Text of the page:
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Adopting C190 will help in eliminating violence, harassment at work

harassment at work
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AMMAN — The Ministry of Labor has started the procedures leading to ratifying Convention No. 190 (C190) on Eliminating Harassment and Violence in the World of Work, which contains the definition, strategies, tools, and procedures for securing a work environment free from any form of violence and harassment.اضافة اعلان

Ministry of Labor Spokesman Jamil Al-Qadi told Jordan News that “C190 on eliminating harassment and violence in the work environment was presented to the Tripartite Commission for Labor Affairs on June 2022, whereby the commission decided that the ministry should commence the procedures to ratify” the convention.

As such, “the ministry is currently working on finalizing the procedures pertaining to C190 in preparation to presenting it to the Cabinet for approval,” Qadi said.

According to him, the ministry urges the government to adopt the convention, and to make it part of its legislation, just like other international treaties and agreements, “so we keep pace” with the global legislation.

Qadi said that according to Article 33 of the Constitution, there is no need to submit the convention to the Lower House for approval, and that once ratified, it will be published in the Official Gazette.

“Harassment and violence at the workplace is a global phenomenon,” he said, adding that ratifying the convention “will influence and yield positive results”, and guarantee respect for laborers’ rights.

Qadi said that the Ministry of Labor has various platforms where complaints about harassment can be submitted, and once the final approval for the ratification of the convention is given, “it will be within the ministry’s mandate to monitor such cases” and ensure respect of individuals’ rights.

“In the first quarter of 2022, women participation in the labor market reached approximately 13 percent, so approving adoption of Convention 190 ensures an increase in women participation, since violence and harassment in the workplace are among factors that make women leave and/or not participate in the labor market,” said Morad Kotkot, media and communication officer at the Jordanian Labor Watch, an affiliate with Phenix Center for Economic and Informatics Studies.

He, however, told Jordan News that there are insufficient “policies and mechanisms to report harassment at workplace”.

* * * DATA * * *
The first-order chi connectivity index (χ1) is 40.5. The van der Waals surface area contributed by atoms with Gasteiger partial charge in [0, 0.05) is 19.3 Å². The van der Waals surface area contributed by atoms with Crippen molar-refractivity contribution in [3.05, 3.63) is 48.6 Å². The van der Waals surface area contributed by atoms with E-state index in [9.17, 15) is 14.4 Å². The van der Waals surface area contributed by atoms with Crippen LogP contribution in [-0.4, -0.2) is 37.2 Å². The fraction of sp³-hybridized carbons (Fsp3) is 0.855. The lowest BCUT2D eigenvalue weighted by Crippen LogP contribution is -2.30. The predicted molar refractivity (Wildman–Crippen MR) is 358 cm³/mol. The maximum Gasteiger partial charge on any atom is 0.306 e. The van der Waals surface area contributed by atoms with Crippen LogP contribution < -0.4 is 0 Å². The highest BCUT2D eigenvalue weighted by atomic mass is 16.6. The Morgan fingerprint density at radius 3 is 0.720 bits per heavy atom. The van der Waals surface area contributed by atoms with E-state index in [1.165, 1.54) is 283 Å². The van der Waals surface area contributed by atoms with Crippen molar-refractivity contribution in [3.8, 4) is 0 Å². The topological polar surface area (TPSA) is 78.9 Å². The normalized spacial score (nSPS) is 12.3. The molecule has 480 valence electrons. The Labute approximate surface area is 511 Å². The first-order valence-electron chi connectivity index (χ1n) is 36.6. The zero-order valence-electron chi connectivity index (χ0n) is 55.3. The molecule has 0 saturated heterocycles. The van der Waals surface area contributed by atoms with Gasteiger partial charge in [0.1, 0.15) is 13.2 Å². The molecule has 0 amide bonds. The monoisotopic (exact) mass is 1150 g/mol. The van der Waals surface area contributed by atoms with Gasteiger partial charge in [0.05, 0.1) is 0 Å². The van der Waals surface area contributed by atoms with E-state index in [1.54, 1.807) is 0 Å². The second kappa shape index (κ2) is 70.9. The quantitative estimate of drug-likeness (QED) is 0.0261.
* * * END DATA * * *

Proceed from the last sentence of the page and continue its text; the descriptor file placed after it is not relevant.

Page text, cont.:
“There is no safe and guaranteed mechanism for women who report harassment, and therefore many women who face harassment do not report it,” he said, adding that social and cultural reasons, including traditions, are other reasons such cases go unreported.

“According to a 2021 study on women’s safety in the workplace, conducted across various sectors in three governorates, Karak, Tafileh and Madaba, 37 percent of violence and harassment was inflicted by visitors and customers, 31 percent by direct supervisor/manager, 31 percent by unknown, and 13 percent by work colleagues,” Kotkot said.

Hassan Al-Hattab, consultant lawyer at the International Criminal Court and manager of the Middle East Office of the International Human Rights Committee, told Jordan News that “the approval of the convention is an activation of the law and an incentive to guarantee the elimination of violence and harassment at the workplace.”

He said that “it protects male and female workers, so the working environment remains a safe place for work and productivity.”

According to Reem Aslan, gender specialist at the International Labor Organization, Regional Office of Arab States, if approved, “Jordan would be the first Arab state to ratify the convention, showing the country’s commitment to ratifying international labor standards.”

Jordan has ratified the majority of the fundamental labor standards, she said, adding that “ratifying Convention 190 is important because it will showcase Jordan’s interest in providing a work environment free from all types of violence and harassment in the world of work for women and men.”

It also means that the national legislation will need to be amended to be in line with international labor standards, she said.


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